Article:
The exponential increase in union referenda and in the organization of parallel unions in 2004 owes a great deal to the role of the state.  While the Ministry of Labor appears to have avoided taking sides in these disputes, a remarkable moratorium on lay-offs for lower-paid workers declared in April 2003 appears to have made all the difference.  “The company could not fire the workers organizing new unions, and organizing the workers to start fighting for their rights because there is currently a moratorium on lay-offs,” notes regional director of the UNT for Carabobo José Juaquin Barreto.  “Thanks to the government, these workers had the breathing room they needed to organize the new union, hold the referendum, and now have some of the tools necessary to take the fight to the bargaining table and make some concrete gains.”

The moratorium, which was recently extended by the Ministry of Labor for a another six months, is a radical reversal for the transnational corporations that have multiplied their investments in Venezuela of late.  Throughout the 1980’s and 90’s, the Venezuelan government moved away from its history of state-run enterprises, privatizing the country’s steel and telecommunications sectors, the national airline, and all the country’s port facilities, among others.  Changes for workers in these factories went far beyond a change in management.  The cult of efficiency and productivity saw the ratio of employees to contract workers shrink rapidly, to the point where un-unionized contract workers now outnumber unionized employees in many cases.

Such tactics are not, of course, unique to recently privatized companies, but are rather part of a general neoliberal trend.  In one particularly stark example, Colombian transnational Interamericana del Cable sought to cut labor costs in a Colombian market that has cable workers earning some of the highest industrial wages in the country.  After buying recently bankrupt Cable from its previous owners in 2001, the new Colombian owners have increased productivity considerably, but predictably, they have done so at the expense of the factories employees.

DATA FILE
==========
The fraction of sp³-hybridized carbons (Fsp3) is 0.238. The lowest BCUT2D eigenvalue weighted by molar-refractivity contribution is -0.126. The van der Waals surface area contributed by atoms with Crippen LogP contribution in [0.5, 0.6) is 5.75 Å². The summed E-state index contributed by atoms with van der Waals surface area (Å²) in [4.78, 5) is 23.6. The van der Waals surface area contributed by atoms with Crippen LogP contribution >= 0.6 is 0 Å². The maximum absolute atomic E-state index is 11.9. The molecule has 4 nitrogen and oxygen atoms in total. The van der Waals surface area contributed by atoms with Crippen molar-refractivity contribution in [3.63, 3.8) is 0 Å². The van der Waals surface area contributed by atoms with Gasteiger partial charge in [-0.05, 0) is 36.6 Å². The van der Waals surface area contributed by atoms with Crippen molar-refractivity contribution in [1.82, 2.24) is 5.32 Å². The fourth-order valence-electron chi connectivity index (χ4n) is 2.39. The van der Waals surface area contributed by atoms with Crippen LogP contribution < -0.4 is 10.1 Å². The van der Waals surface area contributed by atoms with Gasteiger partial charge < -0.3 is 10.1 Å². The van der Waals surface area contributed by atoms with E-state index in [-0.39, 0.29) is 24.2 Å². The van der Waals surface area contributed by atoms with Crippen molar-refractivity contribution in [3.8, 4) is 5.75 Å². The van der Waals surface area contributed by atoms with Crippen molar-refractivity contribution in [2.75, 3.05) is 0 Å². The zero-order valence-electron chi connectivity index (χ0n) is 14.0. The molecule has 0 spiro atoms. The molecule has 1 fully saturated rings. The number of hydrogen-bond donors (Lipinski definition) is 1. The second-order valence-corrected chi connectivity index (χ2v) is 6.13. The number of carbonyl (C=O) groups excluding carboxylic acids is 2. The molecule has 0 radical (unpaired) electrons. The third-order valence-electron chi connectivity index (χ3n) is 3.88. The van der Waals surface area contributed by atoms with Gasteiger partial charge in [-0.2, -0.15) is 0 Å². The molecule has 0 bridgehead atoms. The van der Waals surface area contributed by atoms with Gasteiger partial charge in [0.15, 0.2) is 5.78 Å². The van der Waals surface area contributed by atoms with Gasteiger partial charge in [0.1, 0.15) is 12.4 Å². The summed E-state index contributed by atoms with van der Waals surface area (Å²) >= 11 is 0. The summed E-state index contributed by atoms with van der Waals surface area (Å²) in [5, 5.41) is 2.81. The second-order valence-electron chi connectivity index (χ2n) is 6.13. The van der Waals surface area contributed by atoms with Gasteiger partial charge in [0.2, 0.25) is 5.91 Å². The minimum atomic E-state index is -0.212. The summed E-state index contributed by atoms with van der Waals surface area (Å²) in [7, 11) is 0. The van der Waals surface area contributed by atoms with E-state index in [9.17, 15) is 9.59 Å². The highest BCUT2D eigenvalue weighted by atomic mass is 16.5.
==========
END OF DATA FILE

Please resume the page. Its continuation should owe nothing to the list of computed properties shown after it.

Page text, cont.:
“The new company, not surprisingly, came with the politics of erasing all the gains, all the benefits the workers had from before it changed hands,” notes the UNT’s Barreto.  “As there was a marriage in this country between the CTV and ‘company-unions’, they had a professional union here that struck a deal with the new owners.  Some workers were laid off, but many workers did not have to leave.  They simply lost whatever seniority they had under the old owners and started fresh with the new company.  The slate was wiped totally clean.  So now some workers have 2 or 3 years seniority, but in reality they have been working 20 or 25 years at the same factory, producing the same product.”

Unorganized contract workers now outnumber organized employees at InterAmericana del Cable more than 2 to 1.  In response, and protected by the moratorium on lay-offs, workers began organizing a new union committed to restoring workers rights.  In early September, a new union successfully displaced the old CTV-affiliated union in referendum.  Now the challenge is to deliver on their commitment to their members.  “With the change of ownership, our working conditions changed as well.  Today we have less than a quarter of the benefits we used to have under the previous owners,” says Secretary General of the new union Jesus Manuel Roa.  “Higher productivity is fine with us,” adds his new Secretary of Culture and Propaganda Ramon Alvarado, “higher productivity is great, all we’re saying is that the benefits should be shared with the workers too.”